EVs and Saving the Taj Mahal
By Bill Moore
Automotive air pollution, among other environmental stresses, threaten India's most iconic structure, so the government has created a zero emission zone around it, one that includes electric tourist shuttles, but are they enough?
One of the most recognized icons of India is the famed Taj Mahal, the glistening white mausoleum built by the Mughal emperor Shah Jahan to honor his third wife, a Persian Princess who died in 1631 giving birth to their 14th child. Constructed at the apex of the Mughal empire's prosperity, the entire complex would take 22 years to complete (1632-1654).
Located on the southern bank of the Yamuna river, the UNESCO World Heritage Site sits just east of the northern Indian city of Agra (population 1.275 million), also famed for Agra Fort among other popular tourist attractions. The grounds of the Taj Mahal are annually visited by some 3 million tourists who are shuttled to the complex's east gate from a visitor's center some 1.2 km south and east in the nearby neighborhood of Shilpgram. Getting from the center to the East Gate, visitors have two options: horse-drawn carriages or zero emission electric shuttles.
Recently, four specially-developed eight-passenger Mahindra Maxximo all-electric minivans, developed by Mahindra-Reva, were added to the fleet. With a top speed of 65km/hr (40 mph), they would be at least 15 mph faster than what appears to the American-made GEM shuttles now in use. Their use of lithium ion batteries also offer longer range between charges. With a range of 100 km (62 mi), the Maxximo EVs can make 40 round trip runs before needing to recharge, while the GEM-style shuttles, likely using lead-acid batteries, may only be able to make 10-12 runs.
The math suggests that fewer vehicles would be needed to carry the same number of people, getting them to and from the visitor's center in Shilpgram more quickly and in greater comfort. While it is a demonstration program at this point, the government hopes that, if successful, it will help stimulate the market for more commercial electric vehicles, but more on that later.
The reason conventional cars, trucks and buses are not permitted within 1.5 kilometers of the Taj Mahal complex, an initiative known as the Taj Mahal Zero Emission Corridor, is because of the effect air pollution is having on the monument. A smothering combination of black carbon, brown carbon and dust is gradually turning the once pristine white marble yellow.
Two research scientists from the Indian Institute of Technology Kanpur found after a year-long study that "high levels of light absorbing particles including black carbon, light absorbing organic carbon (brown carbon) and dust was present in the area around the monument."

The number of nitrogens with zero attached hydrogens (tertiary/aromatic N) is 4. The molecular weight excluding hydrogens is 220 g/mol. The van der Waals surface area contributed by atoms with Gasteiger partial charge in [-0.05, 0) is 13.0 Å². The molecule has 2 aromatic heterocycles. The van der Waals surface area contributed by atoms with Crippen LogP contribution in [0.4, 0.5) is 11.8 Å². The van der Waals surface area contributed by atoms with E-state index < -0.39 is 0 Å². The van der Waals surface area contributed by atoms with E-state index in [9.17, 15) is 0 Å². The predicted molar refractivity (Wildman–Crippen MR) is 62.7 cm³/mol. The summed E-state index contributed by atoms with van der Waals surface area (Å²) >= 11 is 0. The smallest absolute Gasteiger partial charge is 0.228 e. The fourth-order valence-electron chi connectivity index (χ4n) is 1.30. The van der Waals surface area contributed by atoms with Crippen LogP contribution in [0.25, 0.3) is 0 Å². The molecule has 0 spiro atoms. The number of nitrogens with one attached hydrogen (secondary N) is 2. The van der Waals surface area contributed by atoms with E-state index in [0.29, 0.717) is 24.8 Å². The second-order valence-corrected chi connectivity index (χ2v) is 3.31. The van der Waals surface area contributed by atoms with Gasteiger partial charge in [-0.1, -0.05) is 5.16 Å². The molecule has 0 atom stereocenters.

Of course, controlled access to the immediate environments of the complex won't entirely solve the pollution problems affecting it, not when you have an sprawling metropolitan area flanking it. So, besides the close-in Zero Emission Corridor (see satellite image below), in 1998 the central Indian government enacted the Taj Trapezium Zone (TTZ), encompassing an area of some 4,000 square miles surrounding the Taj where 'strict emission standards' supposedly in place.
However, between the sulphur dioxide emissions of an oil refinery 25 miles away, and the impact of acid rain from coal fired generators, the complex is also said to be threatened by a falling water table, due in large part to expanding population. The Taj complex is built on a wooden foundation, which requires a high water table level to keep the wood saturated. Reporting in 2011 on the crisis, the Daily Mail cites Professor Ram Nath, "a historian who is one of the world's leading authorities on the Taj" who observed that "the Taj stands just on the edge of the river Yamuna which has now dried up."
'This was never anticipated by its builders. The river is a constituent of its architectural design and if the river dies, the Taj cannot survive.'
The river has been falling by some 5 feet annually as more businesses and people pull increasing quantities of water from it. The direct consequence is the minarets are starting to lean as the foundation below them is thought to be rotting away. If it does, the four 40 meter high (138 ft) minarets that anchor the Taj will collapse outward: a farsighted design decision by the builders more than 360 years ago to insure they didn't topple over on the mausoleum in the event of an earthquake.
Clearly, a handful of electric minivans will not save the Taj Mahal, but if, as the government hopes, they introduce 3 million people to the technology, both within India and outside it borders, then it certainly is a small, but meaningful step in the right direction. Assuming the Mahindra Maxximo electric vans live up to their promise, both in terms of reliability and economics, it will clearly encourage other India carmakers to more seriously explore commercial EV opportunities.
One such company, Tata, said it will be introducing an electric version of its Ace mini-truck in 2016. Another company, Ashok Leyand Dost has also shown an electric version of its own mini truck.
Of course, for the technology to be adopted in India, which frankly hasn't up to now been a real hotbed of electric-anything sales, it needs consistent government policy, something that isn't always apparent - at least from the outside. India is the world's largest democracy, but isn't necessarily the most efficient or transparent. As one of the scientists who studied the pollution problems yellowing the Taj Mahal stated, "the measures already being taken by the government were not enough and more stringent guidelines were needed to protect the heritage building."
Taj Mahal Zero Emission Corridor: A Satellite View
Originally published: 04 Feb 2015
|<< PREVIOUS||NEXT >>|
blog comments powered by Disqus